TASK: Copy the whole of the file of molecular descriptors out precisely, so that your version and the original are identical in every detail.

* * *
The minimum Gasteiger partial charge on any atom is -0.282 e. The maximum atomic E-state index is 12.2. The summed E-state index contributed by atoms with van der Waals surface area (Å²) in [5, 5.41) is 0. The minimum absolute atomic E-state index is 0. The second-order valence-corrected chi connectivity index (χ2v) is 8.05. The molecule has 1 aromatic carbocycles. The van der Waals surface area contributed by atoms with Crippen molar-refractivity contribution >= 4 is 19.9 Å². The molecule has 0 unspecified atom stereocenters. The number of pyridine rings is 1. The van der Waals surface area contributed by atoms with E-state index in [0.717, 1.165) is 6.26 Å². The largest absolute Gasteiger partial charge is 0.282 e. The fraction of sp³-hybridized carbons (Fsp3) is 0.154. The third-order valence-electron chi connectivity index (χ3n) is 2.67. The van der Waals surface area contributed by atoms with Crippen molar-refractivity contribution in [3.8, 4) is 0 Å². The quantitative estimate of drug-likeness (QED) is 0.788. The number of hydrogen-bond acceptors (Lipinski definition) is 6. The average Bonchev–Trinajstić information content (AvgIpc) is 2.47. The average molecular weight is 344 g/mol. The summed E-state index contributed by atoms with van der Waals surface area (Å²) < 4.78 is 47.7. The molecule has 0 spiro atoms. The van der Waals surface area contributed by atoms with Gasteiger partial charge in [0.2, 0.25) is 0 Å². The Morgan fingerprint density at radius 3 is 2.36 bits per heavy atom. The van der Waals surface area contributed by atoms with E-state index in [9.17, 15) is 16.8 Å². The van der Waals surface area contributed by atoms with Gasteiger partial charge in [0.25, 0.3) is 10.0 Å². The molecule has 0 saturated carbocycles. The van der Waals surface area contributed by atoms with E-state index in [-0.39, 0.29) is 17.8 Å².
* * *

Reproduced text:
The minimum Gasteiger partial charge on any atom is -0.282 e. The maximum atomic E-state index is 12.2. The summed E-state index contributed by atoms with van der Waals surface area (Å²) in [5, 5.41) is 0. The minimum absolute atomic E-state index is 0. The second-order valence-corrected chi connectivity index (χ2v) is 8.05. The molecule has 1 aromatic carbocycles. The van der Waals surface area contributed by atoms with Crippen molar-refractivity contribution >= 4 is 19.9 Å². The molecule has 0 unspecified atom stereocenters. The number of pyridine rings is 1. The van der Waals surface area contributed by atoms with E-state index in [0.717, 1.165) is 6.26 Å². The largest absolute Gasteiger partial charge is 0.282 e. The fraction of sp³-hybridized carbons (Fsp3) is 0.154. The third-order valence-electron chi connectivity index (χ3n) is 2.67. The van der Waals surface area contributed by atoms with Crippen molar-refractivity contribution in [3.8, 4) is 0 Å². The quantitative estimate of drug-likeness (QED) is 0.788. The number of hydrogen-bond acceptors (Lipinski definition) is 6. The average Bonchev–Trinajstić information content (AvgIpc) is 2.47. The average molecular weight is 344 g/mol. The summed E-state index contributed by atoms with van der Waals surface area (Å²) < 4.78 is 47.7. The molecule has 0 spiro atoms. The van der Waals surface area contributed by atoms with Gasteiger partial charge in [0.2, 0.25) is 0 Å². The Morgan fingerprint density at radius 3 is 2.36 bits per heavy atom. The van der Waals surface area contributed by atoms with E-state index in [9.17, 15) is 16.8 Å². The van der Waals surface area contributed by atoms with Gasteiger partial charge in [0.25, 0.3) is 10.0 Å². The molecule has 0 saturated carbocycles. The van der Waals surface area contributed by atoms with E-state index in [-0.39, 0.29) is 17.8 Å².